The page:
various legal documents, such as advanced directives or wills.
17 In most jurisdictions, donors may register at their local motor vehicle division and
have a designation placed on their driver’s licenses.
18 If a decedent has neither registered nor explicitly objected to donation, consent decisions fall to
next of kin.
No monetary or other incentives are permitted in exchange for consent,
so consent is presently sought on the basis of altruism, commonly invoked
as seeking the “gift of life.”
21 This mild encouragement sometimes works
surprisingly well. In some states, over eighty percent of adults are registered
22 though the national average designating donor status is just forty-two percent.
23 In 2012, over forty percent of actual donors were registered,
the rest becoming donors based on next of kin consent.
24 The consent rate
from family members is generally less than sixty percent under the best of
circumstances, and far lower when the process does not follow a collaborative process that brings together healthcare staff and procurement organizations.
The underlying assumption of the opt-in consent approach is that those
who do not consent during life or express such wishes to family members
do not wish to be donors.
26 While there may be no formal presumption of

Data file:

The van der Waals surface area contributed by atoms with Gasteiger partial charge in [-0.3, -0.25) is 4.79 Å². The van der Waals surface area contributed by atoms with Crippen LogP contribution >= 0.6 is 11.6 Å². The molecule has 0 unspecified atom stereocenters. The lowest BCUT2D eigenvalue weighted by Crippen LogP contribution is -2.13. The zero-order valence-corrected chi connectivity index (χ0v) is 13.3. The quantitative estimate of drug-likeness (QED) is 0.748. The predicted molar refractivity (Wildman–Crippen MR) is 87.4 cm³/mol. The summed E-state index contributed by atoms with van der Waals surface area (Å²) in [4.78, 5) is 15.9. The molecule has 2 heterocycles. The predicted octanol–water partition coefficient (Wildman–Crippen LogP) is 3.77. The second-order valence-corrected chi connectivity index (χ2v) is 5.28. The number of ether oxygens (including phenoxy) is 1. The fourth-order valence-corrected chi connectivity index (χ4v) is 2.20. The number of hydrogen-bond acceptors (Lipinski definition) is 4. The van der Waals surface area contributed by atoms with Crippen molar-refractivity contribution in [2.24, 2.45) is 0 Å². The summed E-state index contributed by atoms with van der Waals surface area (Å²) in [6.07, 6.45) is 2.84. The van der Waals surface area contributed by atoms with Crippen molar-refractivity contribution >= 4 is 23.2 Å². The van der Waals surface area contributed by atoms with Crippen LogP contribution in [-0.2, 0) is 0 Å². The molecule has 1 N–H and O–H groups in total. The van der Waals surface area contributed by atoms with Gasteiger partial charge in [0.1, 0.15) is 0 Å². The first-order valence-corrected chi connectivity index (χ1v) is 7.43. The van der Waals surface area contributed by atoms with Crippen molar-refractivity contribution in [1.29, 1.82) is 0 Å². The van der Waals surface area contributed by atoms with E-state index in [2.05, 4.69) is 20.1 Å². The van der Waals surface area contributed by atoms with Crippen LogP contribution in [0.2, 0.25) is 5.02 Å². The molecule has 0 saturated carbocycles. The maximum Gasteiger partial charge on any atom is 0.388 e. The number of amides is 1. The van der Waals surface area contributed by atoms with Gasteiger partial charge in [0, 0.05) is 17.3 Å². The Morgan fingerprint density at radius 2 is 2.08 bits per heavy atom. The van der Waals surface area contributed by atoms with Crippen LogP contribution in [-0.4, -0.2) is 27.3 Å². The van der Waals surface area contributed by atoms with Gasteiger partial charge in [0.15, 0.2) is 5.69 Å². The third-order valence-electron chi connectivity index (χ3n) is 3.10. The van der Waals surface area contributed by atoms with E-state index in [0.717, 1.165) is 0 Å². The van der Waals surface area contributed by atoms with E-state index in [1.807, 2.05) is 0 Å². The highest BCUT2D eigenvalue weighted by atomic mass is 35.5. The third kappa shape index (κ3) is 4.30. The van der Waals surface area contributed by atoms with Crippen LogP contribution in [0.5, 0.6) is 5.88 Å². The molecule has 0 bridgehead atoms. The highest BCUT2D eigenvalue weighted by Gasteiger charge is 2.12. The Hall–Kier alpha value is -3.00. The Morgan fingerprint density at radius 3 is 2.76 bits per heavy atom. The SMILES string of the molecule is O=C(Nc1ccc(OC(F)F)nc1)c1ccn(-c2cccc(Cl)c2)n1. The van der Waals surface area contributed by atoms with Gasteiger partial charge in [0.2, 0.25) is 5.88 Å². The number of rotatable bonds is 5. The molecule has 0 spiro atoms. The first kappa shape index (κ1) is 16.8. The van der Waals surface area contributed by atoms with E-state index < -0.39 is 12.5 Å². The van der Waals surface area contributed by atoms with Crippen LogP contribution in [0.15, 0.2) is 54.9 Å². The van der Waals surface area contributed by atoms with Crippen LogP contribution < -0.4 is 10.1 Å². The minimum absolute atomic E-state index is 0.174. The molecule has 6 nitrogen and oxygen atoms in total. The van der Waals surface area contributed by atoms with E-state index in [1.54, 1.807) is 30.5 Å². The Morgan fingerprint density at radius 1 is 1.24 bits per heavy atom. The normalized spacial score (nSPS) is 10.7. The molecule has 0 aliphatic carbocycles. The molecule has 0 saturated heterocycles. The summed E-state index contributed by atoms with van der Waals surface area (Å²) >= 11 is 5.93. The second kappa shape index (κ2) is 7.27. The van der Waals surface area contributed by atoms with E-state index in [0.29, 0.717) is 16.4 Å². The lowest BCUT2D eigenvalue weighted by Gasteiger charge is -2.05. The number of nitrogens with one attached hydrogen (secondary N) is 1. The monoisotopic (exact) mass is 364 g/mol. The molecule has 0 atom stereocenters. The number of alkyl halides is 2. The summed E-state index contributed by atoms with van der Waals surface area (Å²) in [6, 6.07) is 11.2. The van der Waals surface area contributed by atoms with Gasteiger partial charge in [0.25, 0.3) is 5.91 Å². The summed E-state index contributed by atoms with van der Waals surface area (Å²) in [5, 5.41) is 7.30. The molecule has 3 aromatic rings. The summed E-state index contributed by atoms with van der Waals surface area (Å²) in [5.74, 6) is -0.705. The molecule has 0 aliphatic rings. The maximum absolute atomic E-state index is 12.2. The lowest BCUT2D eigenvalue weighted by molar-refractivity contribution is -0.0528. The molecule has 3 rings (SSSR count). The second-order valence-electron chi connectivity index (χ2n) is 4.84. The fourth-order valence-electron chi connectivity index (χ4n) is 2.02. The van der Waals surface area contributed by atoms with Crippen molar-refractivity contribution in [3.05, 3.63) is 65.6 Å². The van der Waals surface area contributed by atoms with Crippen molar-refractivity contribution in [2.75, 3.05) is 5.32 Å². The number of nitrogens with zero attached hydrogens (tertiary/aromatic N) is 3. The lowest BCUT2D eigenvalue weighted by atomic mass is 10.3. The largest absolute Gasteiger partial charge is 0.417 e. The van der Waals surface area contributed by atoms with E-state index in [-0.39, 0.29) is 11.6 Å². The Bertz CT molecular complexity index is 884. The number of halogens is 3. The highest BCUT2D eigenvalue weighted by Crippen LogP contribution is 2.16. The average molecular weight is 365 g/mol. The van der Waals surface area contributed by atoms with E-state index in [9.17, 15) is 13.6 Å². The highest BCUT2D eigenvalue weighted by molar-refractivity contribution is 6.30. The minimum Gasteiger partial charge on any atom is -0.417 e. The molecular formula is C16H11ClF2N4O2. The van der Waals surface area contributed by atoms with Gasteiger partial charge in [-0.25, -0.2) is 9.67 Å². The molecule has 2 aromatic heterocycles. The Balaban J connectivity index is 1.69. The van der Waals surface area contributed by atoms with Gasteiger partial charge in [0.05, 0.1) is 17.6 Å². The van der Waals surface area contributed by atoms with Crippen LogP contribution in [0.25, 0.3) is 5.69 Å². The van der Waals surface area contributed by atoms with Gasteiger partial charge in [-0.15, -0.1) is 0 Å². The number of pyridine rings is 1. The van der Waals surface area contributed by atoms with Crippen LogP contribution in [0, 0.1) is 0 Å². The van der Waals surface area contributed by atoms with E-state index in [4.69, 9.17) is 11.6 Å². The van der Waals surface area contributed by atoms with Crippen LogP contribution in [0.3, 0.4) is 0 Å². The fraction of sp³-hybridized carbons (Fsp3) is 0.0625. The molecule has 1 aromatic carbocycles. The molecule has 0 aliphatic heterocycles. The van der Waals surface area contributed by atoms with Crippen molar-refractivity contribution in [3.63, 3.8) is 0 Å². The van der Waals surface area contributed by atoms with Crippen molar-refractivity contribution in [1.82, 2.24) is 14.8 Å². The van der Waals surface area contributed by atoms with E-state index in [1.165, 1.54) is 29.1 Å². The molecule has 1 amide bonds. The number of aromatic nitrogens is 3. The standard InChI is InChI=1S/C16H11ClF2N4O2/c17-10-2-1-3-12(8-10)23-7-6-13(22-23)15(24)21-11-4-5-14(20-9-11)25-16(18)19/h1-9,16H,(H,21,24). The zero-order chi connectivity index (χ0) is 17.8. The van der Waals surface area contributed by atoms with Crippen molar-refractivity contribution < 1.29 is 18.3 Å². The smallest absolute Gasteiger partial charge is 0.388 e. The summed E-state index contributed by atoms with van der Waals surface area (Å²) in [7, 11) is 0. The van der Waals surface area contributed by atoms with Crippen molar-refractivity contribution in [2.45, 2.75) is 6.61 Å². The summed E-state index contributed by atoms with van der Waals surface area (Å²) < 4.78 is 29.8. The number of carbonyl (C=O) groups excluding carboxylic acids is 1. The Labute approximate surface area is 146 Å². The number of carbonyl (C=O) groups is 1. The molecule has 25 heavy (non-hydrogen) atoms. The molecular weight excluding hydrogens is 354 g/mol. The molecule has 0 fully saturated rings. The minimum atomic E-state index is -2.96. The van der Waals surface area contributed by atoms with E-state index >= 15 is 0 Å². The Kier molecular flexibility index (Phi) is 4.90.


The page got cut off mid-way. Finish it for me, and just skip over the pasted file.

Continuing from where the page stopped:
objection under an opt-in system, there is an implicit barrier created in that
17. U.S. Dep’t Health & Human Servs., Health Res. & Servs. Admin., Becoming a Donor, http://organdonor.gov/becomingdonor/index.html (last visited May 22, 2014).
19. UNIF. ANATOMICAL GIFT ACT § 9 (amended 2009), 8A U.L. A. 49 (Supp. 2013) (
requiring the authority to consent on behalf of a decedent to follow an explicit order of priority
with ten categories of persons. In order of priority: 1) legal agent of the decedent; 2) spouse;
3) adult children; 4) parents; 5) adult siblings; 6) adult grandchildren; 7) grandparents; 8)
adults who exhibited special care and concern for the decedent; 9) persons acting as guardians; and 10) other persons authorized to dispose of the decedent’s body).
20. But see Muireann Quigley et al., Organ Donation and Priority Points in Israel: An
Ethical Analysis, 93 TRANSPLANTATION 970, 971 (2012) (contrasting with Israeli policy,
granting registered donors priority to receive transplants if needed during life).
21. E.g., N.Y. Organ Donor Network, Take Action, http://www.donatelifeny.org/take-action/register-to-become-a-donor (last visited May 22, 2014) (“Enrollment in the New York
State Donate Life Registry . . . legally empowers you to save lives–no one can reverse your
decision to give the gift of life when you add your name to the database.”).
22. DONATE LIFE AM., supra note 2, at 6. In Montana, eighty-two percent of the adult
population is registered as of 2013. Id.
23. Id. at 4.
24. Id. at 1 (noting forty-one percent of recovered organ donors, forty-six percent of
recovered tissue donors, and fifty percent of recovered eye donors were registered).
25. Laura A. Siminoff et al., Factors Influencing Families’ Consent for Donation of
Solid Organs for Transplantation, 280 JAMA 71, 72-73 (2001).
26. But seeDAVIDPRICE,HUMANTISSUE INTRANSPLANTATION ANDRESEARCH: A
MODEL LEGAL AND ETHICAL FRAMEWORK 134-35 (2010) (arguing that allowing family member consent after death indicates that there is in fact no presumption of objection on the part
of the decedent).